I think I was an emotional kid. I would say, “Keep your emotion.” In school, you know, they channel it. They put you in the corner and they want you to just sit there and do what you’re told to do. But some people aren’t built for that. It is harder to be one of those people, but it’s more fulfilling because we feel more of what’s happening. Some people just feel more. I don’t know why. It’s easier to be one of the people that doesn’t feel as much, but some people are just emotional and it’s best to just let those emotions out than to bury them.
What makes you come alive?
The thing that makes me come alive now is learning new things. If I don’t understand something, I want to spend all of my time learning it. I don’t know why, but I just want to learn. I have this thirst for knowledge that’s never really been there—I used to just be kind of comfortable. But now I love learning new things. Like mathematics. Going back to that, that was so hard for me to learn. And now we can read a physics book and not actually have to do any of the physics. They just tell us what was done. So I think right now, that would be it: just learning more, continuing to get smarter, and putting myself in a position to solve really big problems. I love being an artist because that inevitably makes me creative. And when we’re creative, we can solve problems.
The pandemic and you.
I was lucky because my wife and I got married a couple of months before the pandemic. So I was able to go into it with a really strong and healthy relationship, and that helps a lot. I don’t know if I could’ve made it through the pandemic without that because companionship is great.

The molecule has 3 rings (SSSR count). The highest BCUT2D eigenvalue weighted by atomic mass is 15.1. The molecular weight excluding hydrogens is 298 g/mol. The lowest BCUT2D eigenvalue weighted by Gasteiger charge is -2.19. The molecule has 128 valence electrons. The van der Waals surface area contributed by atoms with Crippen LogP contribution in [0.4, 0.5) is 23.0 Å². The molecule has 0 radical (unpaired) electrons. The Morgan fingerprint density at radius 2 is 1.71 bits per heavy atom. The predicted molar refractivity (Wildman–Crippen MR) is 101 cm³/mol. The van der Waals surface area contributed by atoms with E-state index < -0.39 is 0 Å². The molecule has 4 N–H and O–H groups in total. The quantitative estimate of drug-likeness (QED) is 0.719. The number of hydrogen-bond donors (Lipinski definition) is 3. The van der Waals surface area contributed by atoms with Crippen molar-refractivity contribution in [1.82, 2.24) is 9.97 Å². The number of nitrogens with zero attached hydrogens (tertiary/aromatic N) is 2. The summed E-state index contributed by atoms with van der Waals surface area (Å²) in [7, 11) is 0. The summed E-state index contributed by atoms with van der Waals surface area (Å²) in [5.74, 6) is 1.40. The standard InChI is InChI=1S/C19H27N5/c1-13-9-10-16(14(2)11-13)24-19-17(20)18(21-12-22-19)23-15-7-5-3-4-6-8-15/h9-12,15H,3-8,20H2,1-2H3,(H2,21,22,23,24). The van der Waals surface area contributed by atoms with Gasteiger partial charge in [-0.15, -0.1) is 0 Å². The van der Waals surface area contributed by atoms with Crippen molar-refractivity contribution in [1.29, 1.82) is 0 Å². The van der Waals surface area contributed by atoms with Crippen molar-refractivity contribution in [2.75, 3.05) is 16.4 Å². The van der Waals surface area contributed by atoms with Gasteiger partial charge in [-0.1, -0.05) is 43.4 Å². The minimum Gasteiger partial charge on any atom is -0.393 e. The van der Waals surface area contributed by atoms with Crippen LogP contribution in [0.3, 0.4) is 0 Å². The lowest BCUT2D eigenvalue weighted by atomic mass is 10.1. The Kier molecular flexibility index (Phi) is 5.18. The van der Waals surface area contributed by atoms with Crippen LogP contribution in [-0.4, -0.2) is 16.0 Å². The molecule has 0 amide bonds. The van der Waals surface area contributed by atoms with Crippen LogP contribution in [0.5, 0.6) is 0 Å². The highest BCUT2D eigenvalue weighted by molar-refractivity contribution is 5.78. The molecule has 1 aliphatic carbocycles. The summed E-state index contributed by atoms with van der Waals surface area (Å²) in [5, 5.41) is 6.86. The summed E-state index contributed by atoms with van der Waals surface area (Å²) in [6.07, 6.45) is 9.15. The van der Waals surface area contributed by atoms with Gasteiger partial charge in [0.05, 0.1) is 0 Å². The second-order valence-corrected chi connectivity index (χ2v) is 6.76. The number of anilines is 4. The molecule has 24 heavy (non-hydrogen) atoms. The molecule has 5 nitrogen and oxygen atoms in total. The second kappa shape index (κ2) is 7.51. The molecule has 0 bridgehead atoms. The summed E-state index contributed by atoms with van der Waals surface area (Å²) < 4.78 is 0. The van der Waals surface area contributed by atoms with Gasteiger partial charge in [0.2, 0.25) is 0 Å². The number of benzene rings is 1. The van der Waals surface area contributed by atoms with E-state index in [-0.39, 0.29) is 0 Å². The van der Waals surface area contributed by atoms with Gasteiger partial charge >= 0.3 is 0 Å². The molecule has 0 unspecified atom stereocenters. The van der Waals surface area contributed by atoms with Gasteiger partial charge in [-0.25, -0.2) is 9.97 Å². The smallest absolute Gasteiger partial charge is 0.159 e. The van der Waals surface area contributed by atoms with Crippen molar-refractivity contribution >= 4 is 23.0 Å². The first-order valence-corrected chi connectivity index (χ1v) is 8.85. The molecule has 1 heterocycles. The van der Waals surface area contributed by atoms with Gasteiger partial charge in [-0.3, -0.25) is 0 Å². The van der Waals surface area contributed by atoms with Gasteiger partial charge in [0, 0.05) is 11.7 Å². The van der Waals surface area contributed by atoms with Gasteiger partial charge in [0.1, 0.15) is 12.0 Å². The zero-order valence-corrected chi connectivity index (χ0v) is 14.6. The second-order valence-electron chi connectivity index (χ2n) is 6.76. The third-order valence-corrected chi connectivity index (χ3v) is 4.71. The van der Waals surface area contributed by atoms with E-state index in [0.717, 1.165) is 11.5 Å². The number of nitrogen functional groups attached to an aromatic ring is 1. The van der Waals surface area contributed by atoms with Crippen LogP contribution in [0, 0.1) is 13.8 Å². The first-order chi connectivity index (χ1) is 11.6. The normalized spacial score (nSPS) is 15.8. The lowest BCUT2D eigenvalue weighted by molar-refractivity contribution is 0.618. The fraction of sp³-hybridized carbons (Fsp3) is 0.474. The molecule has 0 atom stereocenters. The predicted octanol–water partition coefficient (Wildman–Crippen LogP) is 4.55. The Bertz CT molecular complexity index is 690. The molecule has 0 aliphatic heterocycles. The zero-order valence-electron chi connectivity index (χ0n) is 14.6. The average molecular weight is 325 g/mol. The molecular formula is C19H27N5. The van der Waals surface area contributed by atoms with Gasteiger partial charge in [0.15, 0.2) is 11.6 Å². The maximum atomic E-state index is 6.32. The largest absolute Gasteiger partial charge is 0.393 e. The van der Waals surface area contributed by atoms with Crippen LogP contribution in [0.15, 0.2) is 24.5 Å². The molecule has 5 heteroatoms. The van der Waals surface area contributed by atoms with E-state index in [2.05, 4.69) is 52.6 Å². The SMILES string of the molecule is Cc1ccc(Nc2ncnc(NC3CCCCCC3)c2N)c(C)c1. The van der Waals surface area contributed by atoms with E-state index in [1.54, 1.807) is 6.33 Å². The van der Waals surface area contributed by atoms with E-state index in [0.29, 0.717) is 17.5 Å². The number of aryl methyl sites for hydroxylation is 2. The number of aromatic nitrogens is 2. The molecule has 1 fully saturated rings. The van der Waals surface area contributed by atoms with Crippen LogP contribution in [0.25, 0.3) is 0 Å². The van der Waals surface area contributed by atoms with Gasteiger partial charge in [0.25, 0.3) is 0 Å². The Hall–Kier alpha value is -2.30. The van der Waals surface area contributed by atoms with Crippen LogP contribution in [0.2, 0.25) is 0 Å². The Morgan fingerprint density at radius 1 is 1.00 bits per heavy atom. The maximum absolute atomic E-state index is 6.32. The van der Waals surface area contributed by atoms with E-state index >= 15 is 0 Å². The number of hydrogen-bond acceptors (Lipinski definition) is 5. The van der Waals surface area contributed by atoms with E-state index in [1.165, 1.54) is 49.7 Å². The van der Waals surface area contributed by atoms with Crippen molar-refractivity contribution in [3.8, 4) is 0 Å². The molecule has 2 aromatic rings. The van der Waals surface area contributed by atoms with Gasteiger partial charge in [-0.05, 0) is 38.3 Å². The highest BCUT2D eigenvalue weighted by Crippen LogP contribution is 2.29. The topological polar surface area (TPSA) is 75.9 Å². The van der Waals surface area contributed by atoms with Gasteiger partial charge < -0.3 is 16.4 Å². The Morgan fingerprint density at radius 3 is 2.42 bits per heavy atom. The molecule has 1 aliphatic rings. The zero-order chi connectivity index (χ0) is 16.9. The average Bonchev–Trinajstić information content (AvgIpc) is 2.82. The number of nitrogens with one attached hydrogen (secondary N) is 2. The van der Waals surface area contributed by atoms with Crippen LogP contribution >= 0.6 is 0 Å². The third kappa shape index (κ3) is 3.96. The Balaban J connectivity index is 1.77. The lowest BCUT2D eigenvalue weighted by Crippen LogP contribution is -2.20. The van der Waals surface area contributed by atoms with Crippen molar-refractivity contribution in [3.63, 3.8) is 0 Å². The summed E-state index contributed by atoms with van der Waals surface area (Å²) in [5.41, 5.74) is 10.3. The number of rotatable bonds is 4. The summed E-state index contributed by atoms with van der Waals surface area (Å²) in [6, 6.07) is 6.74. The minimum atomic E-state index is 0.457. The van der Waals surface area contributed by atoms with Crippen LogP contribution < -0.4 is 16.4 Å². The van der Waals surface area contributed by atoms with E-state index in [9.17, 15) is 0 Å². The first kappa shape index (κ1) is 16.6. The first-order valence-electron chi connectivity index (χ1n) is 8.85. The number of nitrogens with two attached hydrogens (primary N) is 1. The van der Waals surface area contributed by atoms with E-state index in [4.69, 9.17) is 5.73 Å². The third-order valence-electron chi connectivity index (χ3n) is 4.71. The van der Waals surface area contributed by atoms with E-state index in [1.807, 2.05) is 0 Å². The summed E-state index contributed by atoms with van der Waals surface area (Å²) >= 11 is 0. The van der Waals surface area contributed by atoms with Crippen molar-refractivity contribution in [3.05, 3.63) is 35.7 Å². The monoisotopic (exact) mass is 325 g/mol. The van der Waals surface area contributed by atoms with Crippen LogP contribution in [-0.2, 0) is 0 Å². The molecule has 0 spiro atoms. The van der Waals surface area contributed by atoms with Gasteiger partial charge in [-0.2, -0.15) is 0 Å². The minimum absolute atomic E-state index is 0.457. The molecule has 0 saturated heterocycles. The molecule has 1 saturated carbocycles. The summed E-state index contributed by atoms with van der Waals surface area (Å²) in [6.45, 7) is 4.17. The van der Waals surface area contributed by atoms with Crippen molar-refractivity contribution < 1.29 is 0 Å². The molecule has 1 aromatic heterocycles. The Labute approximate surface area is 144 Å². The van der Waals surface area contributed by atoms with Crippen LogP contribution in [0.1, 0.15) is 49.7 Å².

I had a friend tell me the other day that they shouldn’t have called it “social distancing.” That inevitably makes it seem like we’ve all got to be socially distant. But we don’t need to be socially distant—we need to be physically distant. They should’ve called it “physical distancing” because “social distancing” has really set us up in this situation where we think, Oh, we’re supposed to be not communicating. I mean, at least it sounds that way. I think it was a misbranding.
“There’s creativity in everything... The best programmers are artists. The best machine learning engineers are artists. It’s not about regurgitating previously discovered formulas. It’s more about creating paths to answers from preexisting formulas. You get formula A and formula B—we need artists to figure out how to get between those two. ”
What does the near future hold for you?
You know, I’m hesitant to say that I’ve got it because I know it’s going to get picked apart… But I’d say in the next couple of years, I’d like to come out with a couple of theories for why hurricanes rapidly intensify. I think I’m really close. That’s the truth of it. It’s that weird thing when you can, like, feel it coming. It’s being open to receiving the information and then researching all the different things we currently know—but also trying to pick apart why they’re probably wrong. I feel like it’s going to happen. You know how it is whenever you feel like something’s coming? I mean, I really do. And it’s just… It’s an interesting feeling.
This interview was conducted on November 2nd, 2021 in Los Angeles, California.